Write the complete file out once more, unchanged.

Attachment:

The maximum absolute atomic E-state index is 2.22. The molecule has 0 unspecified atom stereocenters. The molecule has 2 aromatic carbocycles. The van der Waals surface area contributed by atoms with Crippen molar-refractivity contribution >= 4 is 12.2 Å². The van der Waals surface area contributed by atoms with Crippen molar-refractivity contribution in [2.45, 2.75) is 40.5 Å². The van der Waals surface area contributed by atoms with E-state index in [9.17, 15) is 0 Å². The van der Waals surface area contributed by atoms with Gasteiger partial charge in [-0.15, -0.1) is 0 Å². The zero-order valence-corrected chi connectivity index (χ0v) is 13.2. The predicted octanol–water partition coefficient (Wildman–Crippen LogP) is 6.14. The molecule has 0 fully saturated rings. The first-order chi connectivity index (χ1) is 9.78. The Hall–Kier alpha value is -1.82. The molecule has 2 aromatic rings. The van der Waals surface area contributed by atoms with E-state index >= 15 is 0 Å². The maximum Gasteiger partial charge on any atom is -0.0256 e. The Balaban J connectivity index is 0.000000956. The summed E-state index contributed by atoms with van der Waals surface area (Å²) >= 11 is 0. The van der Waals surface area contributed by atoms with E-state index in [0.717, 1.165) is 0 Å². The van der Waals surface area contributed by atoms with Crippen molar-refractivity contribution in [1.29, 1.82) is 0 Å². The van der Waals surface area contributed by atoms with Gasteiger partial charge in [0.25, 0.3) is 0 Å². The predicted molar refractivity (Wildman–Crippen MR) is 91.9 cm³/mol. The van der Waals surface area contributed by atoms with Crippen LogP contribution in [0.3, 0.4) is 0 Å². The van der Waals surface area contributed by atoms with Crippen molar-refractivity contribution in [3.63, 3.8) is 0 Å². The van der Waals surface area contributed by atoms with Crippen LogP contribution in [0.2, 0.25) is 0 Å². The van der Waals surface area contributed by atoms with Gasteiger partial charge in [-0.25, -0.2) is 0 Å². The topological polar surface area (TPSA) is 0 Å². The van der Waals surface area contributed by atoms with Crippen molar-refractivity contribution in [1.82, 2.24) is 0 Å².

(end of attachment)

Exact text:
The maximum absolute atomic E-state index is 2.22. The molecule has 0 unspecified atom stereocenters. The molecule has 2 aromatic carbocycles. The van der Waals surface area contributed by atoms with Crippen molar-refractivity contribution >= 4 is 12.2 Å². The van der Waals surface area contributed by atoms with Crippen molar-refractivity contribution in [2.45, 2.75) is 40.5 Å². The van der Waals surface area contributed by atoms with E-state index in [9.17, 15) is 0 Å². The van der Waals surface area contributed by atoms with Gasteiger partial charge in [-0.15, -0.1) is 0 Å². The zero-order valence-corrected chi connectivity index (χ0v) is 13.2. The predicted octanol–water partition coefficient (Wildman–Crippen LogP) is 6.14. The molecule has 0 fully saturated rings. The first-order chi connectivity index (χ1) is 9.78. The Hall–Kier alpha value is -1.82. The molecule has 2 aromatic rings. The van der Waals surface area contributed by atoms with E-state index >= 15 is 0 Å². The maximum Gasteiger partial charge on any atom is -0.0256 e. The Balaban J connectivity index is 0.000000956. The summed E-state index contributed by atoms with van der Waals surface area (Å²) >= 11 is 0. The van der Waals surface area contributed by atoms with E-state index in [0.717, 1.165) is 0 Å². The van der Waals surface area contributed by atoms with Crippen molar-refractivity contribution in [1.29, 1.82) is 0 Å². The van der Waals surface area contributed by atoms with Gasteiger partial charge in [0.25, 0.3) is 0 Å². The predicted molar refractivity (Wildman–Crippen MR) is 91.9 cm³/mol. The van der Waals surface area contributed by atoms with Crippen LogP contribution in [0.3, 0.4) is 0 Å². The van der Waals surface area contributed by atoms with Crippen molar-refractivity contribution in [3.63, 3.8) is 0 Å². The van der Waals surface area contributed by atoms with Crippen LogP contribution in [0.2, 0.25) is 0 Å². The van der Waals surface area contributed by atoms with Gasteiger partial charge in [-0.25, -0.2) is 0 Å². The topological polar surface area (TPSA) is 0 Å². The van der Waals surface area contributed by atoms with Crippen molar-refractivity contribution in [1.82, 2.24) is 0 Å².